“We have been able to successfully replicate this procedure and have been watching patients closely to see whether the device is doing what it was intended to do. We found that this treatment continues to prove to be a promising option for children facing this life-threatening condition that has no cure.”
It would seem that the results would be nothing short of miraculous considering the benefits that the children are experiencing, all documented by researchers who have been following all three cases since the splints were inserted. These are new devices though, and the doctors don’t rule out the potential for complications, although it has been smooth sailing so far.
With no negative side effects seen so far in the patients, the researchers have noted the following substantial positive effects:
- The children no longer need ventilators, paralytics, narcotics or sedation.
- Improvements have been noted in multiple organ systems.
- IV therapy was eliminated as patients were relieved of immunodeficiency-causing proteins, preventing them from absorbing food.
“We were pleased to find that all of our cases so far have proven to improve these patients’ lives,” Dr. Green says. “The potential of 3D-printed medical devices to improve outcomes for patients is clear, but we need more data to implement this procedure in medical practice.”
Richard G. Ohye, M.D., head of pediatric cardiovascular surgery at C.S. Mott was responsible for performing the much-discussed surgeries, and he sees the cases as hopefully providing the impetus for a clinical trial to benefit other children with less-severe forms of tracheobronchomalacia in the future.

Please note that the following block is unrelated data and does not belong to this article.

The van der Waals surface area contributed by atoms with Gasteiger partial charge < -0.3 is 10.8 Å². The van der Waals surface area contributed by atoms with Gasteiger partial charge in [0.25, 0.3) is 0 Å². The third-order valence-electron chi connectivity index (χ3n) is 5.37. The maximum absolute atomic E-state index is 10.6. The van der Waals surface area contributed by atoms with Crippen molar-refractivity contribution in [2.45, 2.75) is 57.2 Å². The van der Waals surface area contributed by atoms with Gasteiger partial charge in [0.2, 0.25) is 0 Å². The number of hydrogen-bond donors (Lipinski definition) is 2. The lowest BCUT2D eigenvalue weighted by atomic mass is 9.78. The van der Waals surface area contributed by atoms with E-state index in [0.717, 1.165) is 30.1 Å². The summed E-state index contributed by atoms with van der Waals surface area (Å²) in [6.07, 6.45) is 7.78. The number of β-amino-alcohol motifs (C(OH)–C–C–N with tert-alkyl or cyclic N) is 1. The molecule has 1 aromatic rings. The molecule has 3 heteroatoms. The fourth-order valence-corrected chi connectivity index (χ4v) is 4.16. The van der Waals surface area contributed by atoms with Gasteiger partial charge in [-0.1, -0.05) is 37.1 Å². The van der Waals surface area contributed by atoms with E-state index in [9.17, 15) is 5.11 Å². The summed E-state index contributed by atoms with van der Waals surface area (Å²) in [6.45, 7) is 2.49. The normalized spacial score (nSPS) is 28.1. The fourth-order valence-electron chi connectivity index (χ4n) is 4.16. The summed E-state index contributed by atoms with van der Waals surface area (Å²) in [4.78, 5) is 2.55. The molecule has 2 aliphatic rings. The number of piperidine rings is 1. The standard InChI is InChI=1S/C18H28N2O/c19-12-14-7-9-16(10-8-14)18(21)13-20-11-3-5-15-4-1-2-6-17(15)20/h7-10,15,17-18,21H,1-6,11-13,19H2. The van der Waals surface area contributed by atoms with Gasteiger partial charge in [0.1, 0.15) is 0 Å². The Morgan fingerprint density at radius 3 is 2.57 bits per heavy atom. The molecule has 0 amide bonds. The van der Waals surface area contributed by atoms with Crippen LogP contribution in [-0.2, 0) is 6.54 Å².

Kaiba is now three and the splint is dissolving just as planned; in fact, doctors project that his trachea should show no signs of the tracheobronchomalacia in the near future. He is active and playful, and was recently at Disney World visiting with Mickey Mouse, thanks to the Make-a-Wish Foundation.
“The first time he was hospitalized, doctors told us he may not make it out,” Kaiba’s mom April Gionfriddo remembers. “It was scary knowing he was the first child to ever have this procedure, but it was our only choice and it saved his life.”
Garrett is now two-and-a-half and is off the ventilator and very happy.
“We were honestly terrified, just hoping that we were making the right decision,” his mother Meghan Orbich remembers. “I am thankful every single day that this splint was developed. It has meant our son’s life. I am certain that if we hadn’t had the opportunity to bring Ian to Mott, he would not be here with us today.”
Again, nearly all the benefits afforded by 3D printing are in play here as the doctors involved were able to use affordable digital imaging and digital design to explore how to make something as innovative as these tracheal splints, which they were then able to customize and accommodate to a small size. You can bet these youngsters will indeed one day have a very special appreciation for 3D printing! Are you surprised that they could make such a big impact in the lives of these children? Discuss in the 3D Printed Tracheal Splints forum over at 3DPB.com.